US President Joe Biden is mulling a mutual security pact with Riyadh that would include an Israeli-Saudi normalization deal, New York Times's Thomas Friedman wrote in a column published Thursday.
The deal would force Prime Minister Benjamin Netanyahu to choose between his extremist government and regional peace, Friedman wrote.
Biden’s national security adviser Jake Sullivan the top White House official handling Middle East policy arrived in Saudi Arabia on Thursday “to explore the possibility of some kind of US-Saudi-Israeli-Palestinian understanding,” Friedman pointed out.
“Sullivan is not in Riyadh today for tourism,” he noted.
He based his column on the conversation he held with Biden last week in the White House.
The suggested security pact and subsequent normalization between Israel and Saudi Arabia, Friedman explained, are subject to concessions made by Israel on preserving the possibility of a two-state solution with the Palestinians.
While Biden is still undecided over whether to pursue the pact, he had given the order to explore the possibility of a quadrilateral understanding between the US, Israel, Saudi Arabia and the Palestinians, NYT said.
Such a deal would require a hefty price tag, Friedman worth, as the Saudis want a NATO-level mutual security treaty by which the U.S. would come to Saudi Arabia’s defense if it is attacked, most likely by Iran.
Riyadh also wants a “civilian nuclear program, monitored by the U.S” and “the ability to purchase more advanced U.S. weapons,” he explained.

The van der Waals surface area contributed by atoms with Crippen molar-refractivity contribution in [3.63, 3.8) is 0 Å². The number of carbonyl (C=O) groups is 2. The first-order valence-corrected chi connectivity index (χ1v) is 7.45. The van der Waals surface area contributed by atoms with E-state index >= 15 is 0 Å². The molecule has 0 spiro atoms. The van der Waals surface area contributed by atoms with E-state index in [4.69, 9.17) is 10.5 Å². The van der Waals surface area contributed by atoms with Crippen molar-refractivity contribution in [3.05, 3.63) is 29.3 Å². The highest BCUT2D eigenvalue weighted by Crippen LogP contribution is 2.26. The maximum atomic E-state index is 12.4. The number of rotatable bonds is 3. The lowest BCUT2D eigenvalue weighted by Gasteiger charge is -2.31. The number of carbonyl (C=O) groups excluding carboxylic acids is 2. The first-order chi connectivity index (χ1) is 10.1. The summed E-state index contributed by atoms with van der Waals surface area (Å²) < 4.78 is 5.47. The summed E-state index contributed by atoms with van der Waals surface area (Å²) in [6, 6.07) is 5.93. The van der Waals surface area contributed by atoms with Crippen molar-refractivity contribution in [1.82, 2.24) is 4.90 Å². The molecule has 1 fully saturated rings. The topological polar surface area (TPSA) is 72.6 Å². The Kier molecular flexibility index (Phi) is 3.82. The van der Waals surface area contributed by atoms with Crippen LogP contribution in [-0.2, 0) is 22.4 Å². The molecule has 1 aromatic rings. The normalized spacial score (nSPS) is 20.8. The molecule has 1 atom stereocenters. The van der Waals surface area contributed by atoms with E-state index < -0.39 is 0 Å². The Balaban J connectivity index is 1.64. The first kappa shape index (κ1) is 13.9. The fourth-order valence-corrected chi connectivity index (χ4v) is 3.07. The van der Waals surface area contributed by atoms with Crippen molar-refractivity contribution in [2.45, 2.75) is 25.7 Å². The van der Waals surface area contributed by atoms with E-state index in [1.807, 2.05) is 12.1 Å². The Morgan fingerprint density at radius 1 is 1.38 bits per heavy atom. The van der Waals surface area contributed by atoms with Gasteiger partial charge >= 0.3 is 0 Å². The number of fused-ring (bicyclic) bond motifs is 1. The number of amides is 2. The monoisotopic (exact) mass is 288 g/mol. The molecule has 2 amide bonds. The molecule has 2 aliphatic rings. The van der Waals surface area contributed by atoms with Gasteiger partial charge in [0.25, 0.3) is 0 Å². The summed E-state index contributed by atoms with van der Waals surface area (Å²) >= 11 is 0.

The US, in exchange, wants an end to the fighting in Yemen, curbs on Saudi-Chinese ties and significant Saudi financial assistance to the Palestinians, Friedman said, adding that Israel would have to make concessions that would preserve the possibility of a two-state resolution to the conflict, he wrote.
Friedman was short on details with respect to the price Israel would have to pay for such a deal, but he suggested that it pledge to never annex portions of the West Bank.
Israel had already agreed in 2020 to suspend the application of sovereignty to West Bank settlements in exchange for the Abraham Accords under whose auspices the Jewish state agreed to normalize ties with four Arab states: the United Arab Emirates, Bahrain, Morocco and Sudan.
Frieman also suggested that Israel should be asked not to build new West Bank settlements or to authorize outposts. In addition, he wrote, Israel should transfer portions of Area C, which is under IDF military and civilian control, to Areas A and B of the West Bank which is under the Palestinian Authority’s auspices.
Such a deal would force the extremists in Netanyahu’s government to moderate themselves or force the Prime Minister to abandon them, Friedman suggested.
He noted that moving forward with an Israeli-Saudi deal without a significant gesture to the Palestinians would be difficult given the makeup of the existing Israeli government.
“If the Biden team made a deal without a significant Palestinian component, it would simultaneously strike a death blow to the Israeli democracy movement — by giving Netanyahu a huge geopolitical prize for free after he just did something so antidemocratic — and to the two-state solution, the cornerstone of U.S. Middle East diplomacy,” Friedman wrote.
“I don’t believe Biden will do that. It would spark a rebellion in the progressive base of his party and make ratification of the deal well nigh impossible,” he said.
Netanyahu: Israel, US working on Saudi peace deal
In an interview with ABC published Thursday Netanyahu dismissed the idea that the Knesset passage of the first phase of his judicial reform plan, which the US opposes, would harm regional diplomatic efforts.
Israel and the US “are working on things that will change history, specifically, we are trying to block Iran’s aggression and advance peace with Saudi Arabia,” Netanyahu said.
“This will change the world. This will be a pivot of history,” he said, adding that “the relations with the US are as strong as ever.
Jerusalem Post Staff contributed to this report.